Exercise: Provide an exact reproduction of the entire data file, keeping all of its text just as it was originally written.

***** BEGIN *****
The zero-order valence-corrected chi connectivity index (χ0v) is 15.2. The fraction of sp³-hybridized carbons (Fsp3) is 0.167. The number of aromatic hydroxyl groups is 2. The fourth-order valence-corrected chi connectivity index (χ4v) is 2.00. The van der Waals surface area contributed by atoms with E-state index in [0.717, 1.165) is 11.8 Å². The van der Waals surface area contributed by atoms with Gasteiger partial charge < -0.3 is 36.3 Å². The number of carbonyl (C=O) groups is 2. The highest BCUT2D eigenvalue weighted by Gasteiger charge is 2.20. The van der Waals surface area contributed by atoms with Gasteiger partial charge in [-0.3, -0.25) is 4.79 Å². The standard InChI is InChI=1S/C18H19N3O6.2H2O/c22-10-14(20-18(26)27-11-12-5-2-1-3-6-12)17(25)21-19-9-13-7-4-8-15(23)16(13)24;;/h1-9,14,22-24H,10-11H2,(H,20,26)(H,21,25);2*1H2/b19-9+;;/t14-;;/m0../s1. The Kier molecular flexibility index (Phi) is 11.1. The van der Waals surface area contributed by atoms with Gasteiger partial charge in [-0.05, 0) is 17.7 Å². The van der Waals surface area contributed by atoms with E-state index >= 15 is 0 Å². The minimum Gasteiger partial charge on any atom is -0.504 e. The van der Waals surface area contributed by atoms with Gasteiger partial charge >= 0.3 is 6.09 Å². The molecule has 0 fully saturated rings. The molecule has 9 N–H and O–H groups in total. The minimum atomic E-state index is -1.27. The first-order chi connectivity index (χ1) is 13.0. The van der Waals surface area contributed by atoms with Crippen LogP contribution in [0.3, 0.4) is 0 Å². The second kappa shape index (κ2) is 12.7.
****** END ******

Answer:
The zero-order valence-corrected chi connectivity index (χ0v) is 15.2. The fraction of sp³-hybridized carbons (Fsp3) is 0.167. The number of aromatic hydroxyl groups is 2. The fourth-order valence-corrected chi connectivity index (χ4v) is 2.00. The van der Waals surface area contributed by atoms with E-state index in [0.717, 1.165) is 11.8 Å². The van der Waals surface area contributed by atoms with Gasteiger partial charge < -0.3 is 36.3 Å². The number of carbonyl (C=O) groups is 2. The highest BCUT2D eigenvalue weighted by Gasteiger charge is 2.20. The van der Waals surface area contributed by atoms with Gasteiger partial charge in [-0.3, -0.25) is 4.79 Å². The standard InChI is InChI=1S/C18H19N3O6.2H2O/c22-10-14(20-18(26)27-11-12-5-2-1-3-6-12)17(25)21-19-9-13-7-4-8-15(23)16(13)24;;/h1-9,14,22-24H,10-11H2,(H,20,26)(H,21,25);2*1H2/b19-9+;;/t14-;;/m0../s1. The Kier molecular flexibility index (Phi) is 11.1. The van der Waals surface area contributed by atoms with Gasteiger partial charge in [-0.05, 0) is 17.7 Å². The van der Waals surface area contributed by atoms with E-state index >= 15 is 0 Å². The minimum Gasteiger partial charge on any atom is -0.504 e. The van der Waals surface area contributed by atoms with Gasteiger partial charge >= 0.3 is 6.09 Å². The molecule has 0 fully saturated rings. The molecule has 9 N–H and O–H groups in total. The minimum atomic E-state index is -1.27. The first-order chi connectivity index (χ1) is 13.0. The van der Waals surface area contributed by atoms with Crippen LogP contribution in [0.3, 0.4) is 0 Å². The second kappa shape index (κ2) is 12.7.